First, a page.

Consider two new mysteries by two old masters, Martin Scorsese and Roman Polanski: "Shutter Island" and "The Ghost Writer."
Scorsese, fresh from an Oscar for "The Departed," stands on top of the world; Polanski, who's likely en route to the slammer for a rape he committed in the Seventies, sits moldering in Switzerland.
So which film shows its maker at the height of his powers?
Scorsese's "Shutter Island" features Leonardo DiCaprio as a Fifties' Boston marshal who travels to an island hospital for the criminally insane to investigate the disappearance of a female patient.
It's two hours and 19 minutes of Hitchcock-like tracking shots and bombastic music and shrieking storms and cops in long coats and fedoras trudging past leering mental patients.
Scorsese is a rabid film buff. In interviews he talks of showing his cast old film noirs, and quoting on-screen from madhouse movies like the German Expressionist classic "The Cabinet of Dr. Caligari." He studied Frederick Wiseman's momentous, long-suppressed portrait of an actual Massachusetts "snake pit," "Titicut Follies."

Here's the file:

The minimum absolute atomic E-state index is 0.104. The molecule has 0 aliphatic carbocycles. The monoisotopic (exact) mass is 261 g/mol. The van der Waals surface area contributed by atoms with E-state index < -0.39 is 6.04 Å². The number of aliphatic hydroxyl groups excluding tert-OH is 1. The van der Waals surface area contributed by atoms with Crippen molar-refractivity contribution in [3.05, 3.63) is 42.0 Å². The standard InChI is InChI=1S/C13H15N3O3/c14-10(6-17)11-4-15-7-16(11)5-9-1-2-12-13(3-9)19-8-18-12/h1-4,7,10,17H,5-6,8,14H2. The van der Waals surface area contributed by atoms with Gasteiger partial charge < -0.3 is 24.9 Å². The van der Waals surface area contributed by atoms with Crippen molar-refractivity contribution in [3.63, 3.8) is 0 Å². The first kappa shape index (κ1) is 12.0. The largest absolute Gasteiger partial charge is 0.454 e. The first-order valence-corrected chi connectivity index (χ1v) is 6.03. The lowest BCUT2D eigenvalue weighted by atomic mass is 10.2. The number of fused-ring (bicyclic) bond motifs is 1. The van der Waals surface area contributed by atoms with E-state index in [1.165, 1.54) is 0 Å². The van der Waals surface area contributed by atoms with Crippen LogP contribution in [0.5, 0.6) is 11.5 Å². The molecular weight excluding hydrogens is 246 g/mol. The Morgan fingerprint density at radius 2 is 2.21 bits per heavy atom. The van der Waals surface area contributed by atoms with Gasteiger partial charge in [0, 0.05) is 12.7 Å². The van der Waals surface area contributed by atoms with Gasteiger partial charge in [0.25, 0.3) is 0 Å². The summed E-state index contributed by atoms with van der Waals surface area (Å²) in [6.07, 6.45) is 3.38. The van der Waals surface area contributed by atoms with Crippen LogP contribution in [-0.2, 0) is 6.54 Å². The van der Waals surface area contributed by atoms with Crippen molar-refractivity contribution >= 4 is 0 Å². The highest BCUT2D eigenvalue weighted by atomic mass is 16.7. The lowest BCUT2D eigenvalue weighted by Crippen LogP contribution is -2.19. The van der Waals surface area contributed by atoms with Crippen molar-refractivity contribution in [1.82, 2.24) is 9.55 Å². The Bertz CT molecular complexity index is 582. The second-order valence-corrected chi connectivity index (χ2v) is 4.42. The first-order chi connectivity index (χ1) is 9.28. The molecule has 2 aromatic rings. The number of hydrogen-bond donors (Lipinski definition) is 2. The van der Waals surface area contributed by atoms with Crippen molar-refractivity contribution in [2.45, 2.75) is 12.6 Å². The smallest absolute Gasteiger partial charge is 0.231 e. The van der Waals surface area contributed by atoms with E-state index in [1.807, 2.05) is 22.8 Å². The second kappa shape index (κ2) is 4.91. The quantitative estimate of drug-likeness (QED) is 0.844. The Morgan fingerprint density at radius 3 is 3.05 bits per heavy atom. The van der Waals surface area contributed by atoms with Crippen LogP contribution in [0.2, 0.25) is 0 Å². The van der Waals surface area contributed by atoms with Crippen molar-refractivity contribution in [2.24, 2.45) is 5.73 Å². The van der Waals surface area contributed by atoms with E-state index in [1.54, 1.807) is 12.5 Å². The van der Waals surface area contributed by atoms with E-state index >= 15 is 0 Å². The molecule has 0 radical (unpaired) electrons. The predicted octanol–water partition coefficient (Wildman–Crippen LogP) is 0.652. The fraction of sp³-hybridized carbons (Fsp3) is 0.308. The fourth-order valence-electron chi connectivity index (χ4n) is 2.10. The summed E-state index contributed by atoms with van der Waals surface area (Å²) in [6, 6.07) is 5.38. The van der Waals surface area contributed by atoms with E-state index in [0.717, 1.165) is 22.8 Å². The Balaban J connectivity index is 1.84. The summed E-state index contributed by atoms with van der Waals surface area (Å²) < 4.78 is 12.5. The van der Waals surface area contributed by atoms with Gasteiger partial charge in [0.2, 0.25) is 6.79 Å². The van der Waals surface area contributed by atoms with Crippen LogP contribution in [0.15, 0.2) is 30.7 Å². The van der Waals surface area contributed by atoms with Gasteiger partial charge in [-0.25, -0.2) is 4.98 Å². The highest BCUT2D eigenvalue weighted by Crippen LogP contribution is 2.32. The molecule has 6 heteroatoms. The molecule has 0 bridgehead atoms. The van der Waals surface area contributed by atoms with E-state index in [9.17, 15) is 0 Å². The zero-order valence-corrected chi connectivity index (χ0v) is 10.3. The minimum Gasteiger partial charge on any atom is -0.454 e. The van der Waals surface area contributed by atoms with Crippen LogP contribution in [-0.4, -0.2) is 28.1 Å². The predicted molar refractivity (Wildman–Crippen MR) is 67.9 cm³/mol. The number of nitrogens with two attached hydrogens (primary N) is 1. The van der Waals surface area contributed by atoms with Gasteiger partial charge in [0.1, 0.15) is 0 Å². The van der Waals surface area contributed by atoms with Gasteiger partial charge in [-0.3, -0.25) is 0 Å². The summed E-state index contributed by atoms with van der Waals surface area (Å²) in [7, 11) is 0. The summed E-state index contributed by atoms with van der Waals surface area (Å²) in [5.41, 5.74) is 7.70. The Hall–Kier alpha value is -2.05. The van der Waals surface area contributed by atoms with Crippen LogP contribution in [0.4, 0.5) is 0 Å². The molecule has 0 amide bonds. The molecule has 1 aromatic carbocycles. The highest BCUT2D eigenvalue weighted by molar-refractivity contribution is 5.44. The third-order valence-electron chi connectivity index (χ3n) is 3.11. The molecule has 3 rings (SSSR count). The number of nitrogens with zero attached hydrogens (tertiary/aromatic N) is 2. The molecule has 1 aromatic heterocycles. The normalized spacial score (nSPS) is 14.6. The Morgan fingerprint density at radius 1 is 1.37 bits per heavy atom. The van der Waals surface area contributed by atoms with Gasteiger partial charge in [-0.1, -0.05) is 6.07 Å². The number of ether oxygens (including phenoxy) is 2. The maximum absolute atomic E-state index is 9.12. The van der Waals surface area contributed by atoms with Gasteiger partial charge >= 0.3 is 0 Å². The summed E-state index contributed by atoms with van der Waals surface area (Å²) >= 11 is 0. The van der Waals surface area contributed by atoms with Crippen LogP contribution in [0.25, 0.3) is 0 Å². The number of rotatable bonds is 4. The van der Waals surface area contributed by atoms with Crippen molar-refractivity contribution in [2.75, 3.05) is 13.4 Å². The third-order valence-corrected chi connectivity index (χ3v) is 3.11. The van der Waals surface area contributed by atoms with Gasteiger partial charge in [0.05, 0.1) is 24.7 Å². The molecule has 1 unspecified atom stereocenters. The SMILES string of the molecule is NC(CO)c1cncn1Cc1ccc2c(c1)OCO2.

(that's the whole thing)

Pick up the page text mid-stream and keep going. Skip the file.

The result of these onscreen allusions isn't to make "Shutter Island" more emotionally intense. but more impersonal.
On the other hand, Polanski's "The Ghost Writer" is alive and gripping, from its first frame - a fluid, shapely paranoid conspiracy thriller in which the violence is all off-screen.
Ewan McGregor is the writer-for-hire who's hastily drafted (when his predecessor mysteriously drowns) to rework the memoirs of a British ex-Prime Minister name Adam Lang, played by Pierce Brosnan. He is, of course, a thinly-veiled Tony Blair, reviled in his country for colluding in the U.S. invasion of Iraq.
The film is full of Hitchcock touches, but Polanski makes them his: "The Ghost Writer" fits him like a straitjacket. His hero is spiritually isolated, trapped in small and vast spaces - on wintry beaches under low, threatening skies, unable to move without being monitored.
There's an icky erotic undertone: With Polanski, sex and death are sibling-close. Whatever you say about this man, a victim and a victimizer, he's an artist to the end: He can conjure up onscreen his inner world-however malignant.
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